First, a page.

There is no reference to the documents that decision-makers did not take into account the considerations set out in the directive. The Nel case appears to be based on the fact that his interests were more binding and that those of his employer prevailed (response to the affidavit, paragraph 3.5). I have already pointed out that the Commissioner`s price does not indicate that the decision refusing the transfer was malafide or that the decision-maker was biased. Nor is there any indication that the SAPS decision was irrational; irrelevant considerations have been taken into account or relevant considerations have been ignored by the decision-maker. The Commissioner simply felt that Nel had more compelling reasons to surrender and that his interests outweighed those of the SAPS. With this decision, the Commissioner effectively followed in the footsteps of decision-makers and usurped the role of employer. After the Commissioner`s acceptance, I think it was not possible for the Commissioner, for lack of other considerations (such as partiality or Mala Fides), to take over the administrative power of the SAPS and replace the decision with a decision that he (the Commissioner) considered the best decision. Some authority for this conclusion can be found in sidumo &Others v Rustenburg Platinum Mines Ltd & Others (2007) 20 ILJ 2405 (CC). Although that decision concerned the labour court`s powers of review in the context of an unjustified dismissal decision, I believe that Ncgobo J.A.`s statements are valid in the present case.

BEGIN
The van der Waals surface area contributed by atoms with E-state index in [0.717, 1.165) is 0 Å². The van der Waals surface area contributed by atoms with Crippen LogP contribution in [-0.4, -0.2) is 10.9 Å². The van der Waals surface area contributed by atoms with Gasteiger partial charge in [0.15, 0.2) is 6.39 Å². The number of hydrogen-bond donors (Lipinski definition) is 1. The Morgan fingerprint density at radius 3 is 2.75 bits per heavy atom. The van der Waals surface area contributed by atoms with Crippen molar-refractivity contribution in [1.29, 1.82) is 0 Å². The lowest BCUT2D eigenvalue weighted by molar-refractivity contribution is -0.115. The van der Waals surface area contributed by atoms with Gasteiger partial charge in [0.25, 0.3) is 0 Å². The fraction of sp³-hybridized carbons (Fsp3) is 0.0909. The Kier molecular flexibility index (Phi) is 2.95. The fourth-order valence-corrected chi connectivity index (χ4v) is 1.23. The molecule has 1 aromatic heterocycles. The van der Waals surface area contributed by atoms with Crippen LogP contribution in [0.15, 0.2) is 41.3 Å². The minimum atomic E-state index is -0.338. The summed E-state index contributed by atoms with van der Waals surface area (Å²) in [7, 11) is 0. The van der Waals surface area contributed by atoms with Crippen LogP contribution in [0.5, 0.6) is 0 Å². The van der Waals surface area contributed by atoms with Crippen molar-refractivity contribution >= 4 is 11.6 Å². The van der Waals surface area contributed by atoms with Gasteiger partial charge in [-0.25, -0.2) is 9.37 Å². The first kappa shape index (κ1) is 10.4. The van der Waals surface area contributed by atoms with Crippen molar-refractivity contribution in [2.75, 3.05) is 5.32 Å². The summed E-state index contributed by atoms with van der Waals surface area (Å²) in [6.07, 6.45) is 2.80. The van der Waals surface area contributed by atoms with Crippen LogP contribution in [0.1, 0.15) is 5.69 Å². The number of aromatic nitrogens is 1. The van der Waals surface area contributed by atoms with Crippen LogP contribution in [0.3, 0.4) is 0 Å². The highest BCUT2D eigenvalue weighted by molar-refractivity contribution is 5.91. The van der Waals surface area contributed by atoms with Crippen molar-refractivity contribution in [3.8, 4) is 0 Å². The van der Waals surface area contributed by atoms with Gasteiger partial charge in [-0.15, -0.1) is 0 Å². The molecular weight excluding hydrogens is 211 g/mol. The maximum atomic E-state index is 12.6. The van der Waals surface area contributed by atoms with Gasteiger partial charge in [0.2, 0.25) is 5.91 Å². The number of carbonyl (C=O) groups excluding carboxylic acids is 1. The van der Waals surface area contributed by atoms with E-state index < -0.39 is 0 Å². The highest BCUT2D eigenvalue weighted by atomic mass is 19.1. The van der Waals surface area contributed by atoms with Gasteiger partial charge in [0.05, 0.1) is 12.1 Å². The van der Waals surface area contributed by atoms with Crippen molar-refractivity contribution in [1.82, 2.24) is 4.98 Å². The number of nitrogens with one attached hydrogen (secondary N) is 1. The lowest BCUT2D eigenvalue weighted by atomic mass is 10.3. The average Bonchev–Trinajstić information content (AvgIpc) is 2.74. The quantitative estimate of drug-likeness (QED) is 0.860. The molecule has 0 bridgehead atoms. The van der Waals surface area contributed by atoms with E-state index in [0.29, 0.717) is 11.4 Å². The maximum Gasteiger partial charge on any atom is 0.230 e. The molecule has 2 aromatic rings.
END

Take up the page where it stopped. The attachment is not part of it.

In this case, the Constitutional Court confirmed that, while negotiating a dispute de novo, the Commissioner does not start with an empty page and redefines what constitutes the appropriate sanction for dismissal. The Commissioner`s starting point is the employer`s decision to dismiss and the Commissioner`s role is not to ask what he or she thinks is the appropriate sanction, but whether the employer`s decision to dismiss is fair.4 In this case, the Commissioner was faced with a rational decision, the fact that the Commissioner considered that: that for two contradictory (but equally valid) interests, one has, according to him, more weight than the other, amounts to a gross irregularity in the procedure and a total misunderstanding of his functions as arbitrator. . . .